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Gretchen SLP

Sacramento, California
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  • The No.1 Ladies' Detective Agency: BBC Radio Casebook, Vol.2

  • Eight BBC Radio 4 full-cast dramatisations
  • By: Alexander McCall Smith
  • Narrated by: full cast, Nadine Marshall, Claire Benedict
  • Length: 5 hrs and 50 mins
  • Original Recording
  • Overall
    5 out of 5 stars 20
  • Performance
    5 out of 5 stars 19
  • Story
    5 out of 5 stars 20

A second collection of eight BBC Radio 4 full-cast dramatisations based on the popular books by Alexander McCall Smith. 'How to Handle Men Through the Application of Psychology': Precious Ramotswe sets out to release her fiancé from a terrifying obligation, and a new case sparks a love quest. 'House of Hope': Precious and her assistant visit some bad girls as part of their mission to find a husband for their client, but Precious has some marriage problems of her own....

  • 5 out of 5 stars
  • Short story versions of the many (18 so far) books

  • By Diana on 01-21-18

Delightful

Overall
5 out of 5 stars
Performance
5 out of 5 stars
Story
5 out of 5 stars

Reviewed: 12-17-18

What a treat! This dramatization will delight any fans of the novels. These are sweet, easy, comforting stories full of the same gentle humor that animated the original series by Alexander McCall Smith. The interim music between chapters is an added bonus, lively, authentic and addictive. I loved this recording, and as soon as it ended I immediately purchased the next in the series.

Grade: A

Bechdel Test: Pass.

  • Nine Perfect Strangers

  • By: Liane Moriarty
  • Narrated by: Caroline Lee
  • Length: 19 hrs
  • Unabridged
  • Overall
    4 out of 5 stars 2,743
  • Performance
    4.5 out of 5 stars 2,592
  • Story
    4 out of 5 stars 2,568

From number-one New York Times best-selling author Liane Moriarty, author of Big Little Lies, comes her newest audiobook, Nine Perfect Strangers: Nine people gather at a remote health resort. Some are here to lose weight, some are here to get a reboot on life, some are here for reasons they can’t even admit to themselves. Amid all of the luxury and pampering, the mindfulness and meditation, they know these 10 days might involve some real work. But none of them could imagine just how challenging the next 10 days are going to be.

  • 4 out of 5 stars
  • Listen on 1.5 speed

  • By Gary on 11-27-18

🌤Fluffy, Fun, Forgettable. Play at 1.25x Speed☁️

Overall
3 out of 5 stars
Performance
2 out of 5 stars
Story
3 out of 5 stars

Reviewed: 11-19-18

I am a diehard Liane Moriarty fan as well as a diehard Caroline Lee fan. I have bought and listened to every book Moriarty has ever written, and I would rank this close to the bottom of her ouvre, below/not as good as the under-appreciated The Last Anniversary and Three Wishes, just a tad above/more enjoyable than Truly Madly Guilty, and nowhere even close to her best work, Big Little Lies. It was just okay, overall, despite the one huge laugh-out-loud episode by the pool, and the ending felt totally anticlimactic, rushed, so-what, ho-hum, and hastily slapped together. I also felt like she was just having too much fun writing this, self-indulgently and obviously inserting herself, the writer, as a character and meta-theatrically having characters break the fourth wall by saying things to each other like Did you just break the fourth wall? At one point, one female character says to another, We had better talk about something other than a man, or we are going to fail the Bechdel test! That kind of thing is clever, sure, but cutesy-clever, in a cheap-trick kind of way that yanks the reader out of the story.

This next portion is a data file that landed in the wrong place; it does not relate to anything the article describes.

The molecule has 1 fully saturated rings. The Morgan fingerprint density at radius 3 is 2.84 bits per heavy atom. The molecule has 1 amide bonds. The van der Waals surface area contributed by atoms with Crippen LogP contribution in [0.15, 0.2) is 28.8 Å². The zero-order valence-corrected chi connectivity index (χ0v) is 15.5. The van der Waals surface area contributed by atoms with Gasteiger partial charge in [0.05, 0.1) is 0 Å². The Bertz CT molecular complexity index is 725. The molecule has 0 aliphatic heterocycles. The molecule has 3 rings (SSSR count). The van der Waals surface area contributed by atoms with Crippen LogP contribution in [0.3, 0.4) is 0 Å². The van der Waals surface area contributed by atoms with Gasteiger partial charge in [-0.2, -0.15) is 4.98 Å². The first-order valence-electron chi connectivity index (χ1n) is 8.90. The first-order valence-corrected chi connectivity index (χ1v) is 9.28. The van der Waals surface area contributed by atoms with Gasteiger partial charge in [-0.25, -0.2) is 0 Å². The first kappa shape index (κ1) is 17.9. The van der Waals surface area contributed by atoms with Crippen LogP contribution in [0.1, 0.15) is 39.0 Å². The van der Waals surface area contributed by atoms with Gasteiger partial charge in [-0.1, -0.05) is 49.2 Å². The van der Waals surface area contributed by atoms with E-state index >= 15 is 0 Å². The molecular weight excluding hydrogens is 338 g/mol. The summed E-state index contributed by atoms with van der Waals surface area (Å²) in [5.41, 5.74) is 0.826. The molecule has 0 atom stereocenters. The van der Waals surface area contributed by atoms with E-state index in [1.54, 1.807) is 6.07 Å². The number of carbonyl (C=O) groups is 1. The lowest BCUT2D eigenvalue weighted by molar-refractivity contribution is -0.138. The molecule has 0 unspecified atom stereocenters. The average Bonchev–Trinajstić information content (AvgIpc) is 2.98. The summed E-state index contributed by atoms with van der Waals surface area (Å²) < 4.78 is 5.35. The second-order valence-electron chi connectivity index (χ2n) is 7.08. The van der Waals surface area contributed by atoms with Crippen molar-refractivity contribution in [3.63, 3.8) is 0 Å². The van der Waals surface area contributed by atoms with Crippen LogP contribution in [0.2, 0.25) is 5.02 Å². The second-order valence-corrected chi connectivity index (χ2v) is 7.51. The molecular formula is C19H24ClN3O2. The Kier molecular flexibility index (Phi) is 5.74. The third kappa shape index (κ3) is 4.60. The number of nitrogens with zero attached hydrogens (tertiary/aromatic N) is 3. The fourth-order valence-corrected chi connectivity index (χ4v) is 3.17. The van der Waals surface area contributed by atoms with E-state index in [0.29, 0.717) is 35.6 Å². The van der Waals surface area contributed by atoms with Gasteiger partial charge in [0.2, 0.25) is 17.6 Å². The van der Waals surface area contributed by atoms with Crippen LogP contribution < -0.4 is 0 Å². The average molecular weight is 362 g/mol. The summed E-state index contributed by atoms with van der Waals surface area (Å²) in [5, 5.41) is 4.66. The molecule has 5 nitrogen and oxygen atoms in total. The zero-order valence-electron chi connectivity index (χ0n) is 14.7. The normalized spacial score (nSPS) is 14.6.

Also, within minutes of starting to listen, it will become apparent to any fan of Caroline Lee that for this recording, she was for some reason directed to speak...overly...slowly...as...if...someone...complained ...that... her...normal...rate...of...speech... was... ..too... fast. It was not ever too fast before, and now it is painfully and agonizingly and plot-killingly slooooow. Fortunately, setting the speed to 1.25 makes her narration sound almost normal.

One additional problem that unfortunately cannot be solved through setting the recording speed higher is the way that either Lee or her director/audio producer decided to have her read not just all dialogue spoken by the Russian character Masha but every word of every single Masha-focused chapter in an exaggerated Boris-and-Natasha type Russian accent, a technique that also helped ruin the Audible version of the last book, Truly Madly Guilty. It made me want to write to the author and beg her to include NO MORE INTERNATIONAL CHARACTERS in any of her future books. Blecch!